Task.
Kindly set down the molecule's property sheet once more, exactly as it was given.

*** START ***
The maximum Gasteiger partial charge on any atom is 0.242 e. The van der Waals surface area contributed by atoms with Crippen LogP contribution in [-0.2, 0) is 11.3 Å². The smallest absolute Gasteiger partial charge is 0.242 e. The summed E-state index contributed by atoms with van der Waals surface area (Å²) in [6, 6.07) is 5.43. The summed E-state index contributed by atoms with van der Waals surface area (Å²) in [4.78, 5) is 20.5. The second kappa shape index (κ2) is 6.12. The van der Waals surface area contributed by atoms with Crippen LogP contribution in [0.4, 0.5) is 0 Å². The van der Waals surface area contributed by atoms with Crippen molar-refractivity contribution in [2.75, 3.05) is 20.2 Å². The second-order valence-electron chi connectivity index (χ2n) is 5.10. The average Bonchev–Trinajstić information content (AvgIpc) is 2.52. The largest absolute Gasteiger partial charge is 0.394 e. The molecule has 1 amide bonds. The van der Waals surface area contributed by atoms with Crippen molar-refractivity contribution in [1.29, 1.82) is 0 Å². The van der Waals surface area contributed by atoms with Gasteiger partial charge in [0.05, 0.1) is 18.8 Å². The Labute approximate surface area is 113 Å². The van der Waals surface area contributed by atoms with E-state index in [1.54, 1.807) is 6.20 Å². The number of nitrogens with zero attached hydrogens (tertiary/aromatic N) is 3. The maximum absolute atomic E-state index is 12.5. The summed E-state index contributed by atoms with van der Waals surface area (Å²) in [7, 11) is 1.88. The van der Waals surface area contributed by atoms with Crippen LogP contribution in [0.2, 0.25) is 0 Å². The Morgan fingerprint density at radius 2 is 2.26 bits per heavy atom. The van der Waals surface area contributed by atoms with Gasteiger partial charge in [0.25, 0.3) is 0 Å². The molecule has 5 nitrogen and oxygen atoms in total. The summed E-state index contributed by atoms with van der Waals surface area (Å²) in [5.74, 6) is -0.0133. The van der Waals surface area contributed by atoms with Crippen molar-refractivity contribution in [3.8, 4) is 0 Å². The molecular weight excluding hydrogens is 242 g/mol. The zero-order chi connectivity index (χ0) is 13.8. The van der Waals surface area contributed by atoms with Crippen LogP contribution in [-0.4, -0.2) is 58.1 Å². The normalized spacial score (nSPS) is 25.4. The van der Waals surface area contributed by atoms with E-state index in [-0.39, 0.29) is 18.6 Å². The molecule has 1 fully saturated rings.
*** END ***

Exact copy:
The maximum Gasteiger partial charge on any atom is 0.242 e. The van der Waals surface area contributed by atoms with Crippen LogP contribution in [-0.2, 0) is 11.3 Å². The smallest absolute Gasteiger partial charge is 0.242 e. The summed E-state index contributed by atoms with van der Waals surface area (Å²) in [6, 6.07) is 5.43. The summed E-state index contributed by atoms with van der Waals surface area (Å²) in [4.78, 5) is 20.5. The second kappa shape index (κ2) is 6.12. The van der Waals surface area contributed by atoms with Crippen LogP contribution in [0.4, 0.5) is 0 Å². The van der Waals surface area contributed by atoms with Crippen molar-refractivity contribution in [2.75, 3.05) is 20.2 Å². The second-order valence-electron chi connectivity index (χ2n) is 5.10. The average Bonchev–Trinajstić information content (AvgIpc) is 2.52. The largest absolute Gasteiger partial charge is 0.394 e. The molecule has 1 amide bonds. The van der Waals surface area contributed by atoms with Crippen molar-refractivity contribution in [1.29, 1.82) is 0 Å². The van der Waals surface area contributed by atoms with Gasteiger partial charge in [0.05, 0.1) is 18.8 Å². The Labute approximate surface area is 113 Å². The van der Waals surface area contributed by atoms with E-state index in [1.54, 1.807) is 6.20 Å². The number of nitrogens with zero attached hydrogens (tertiary/aromatic N) is 3. The maximum absolute atomic E-state index is 12.5. The summed E-state index contributed by atoms with van der Waals surface area (Å²) in [7, 11) is 1.88. The van der Waals surface area contributed by atoms with Crippen LogP contribution in [0.2, 0.25) is 0 Å². The Morgan fingerprint density at radius 2 is 2.26 bits per heavy atom. The van der Waals surface area contributed by atoms with Gasteiger partial charge in [0.25, 0.3) is 0 Å². The molecule has 5 nitrogen and oxygen atoms in total. The summed E-state index contributed by atoms with van der Waals surface area (Å²) in [5.74, 6) is -0.0133. The van der Waals surface area contributed by atoms with Crippen molar-refractivity contribution in [3.8, 4) is 0 Å². The molecular weight excluding hydrogens is 242 g/mol. The zero-order chi connectivity index (χ0) is 13.8. The van der Waals surface area contributed by atoms with Crippen LogP contribution in [-0.4, -0.2) is 58.1 Å². The normalized spacial score (nSPS) is 25.4. The van der Waals surface area contributed by atoms with E-state index in [-0.39, 0.29) is 18.6 Å². The molecule has 1 fully saturated rings.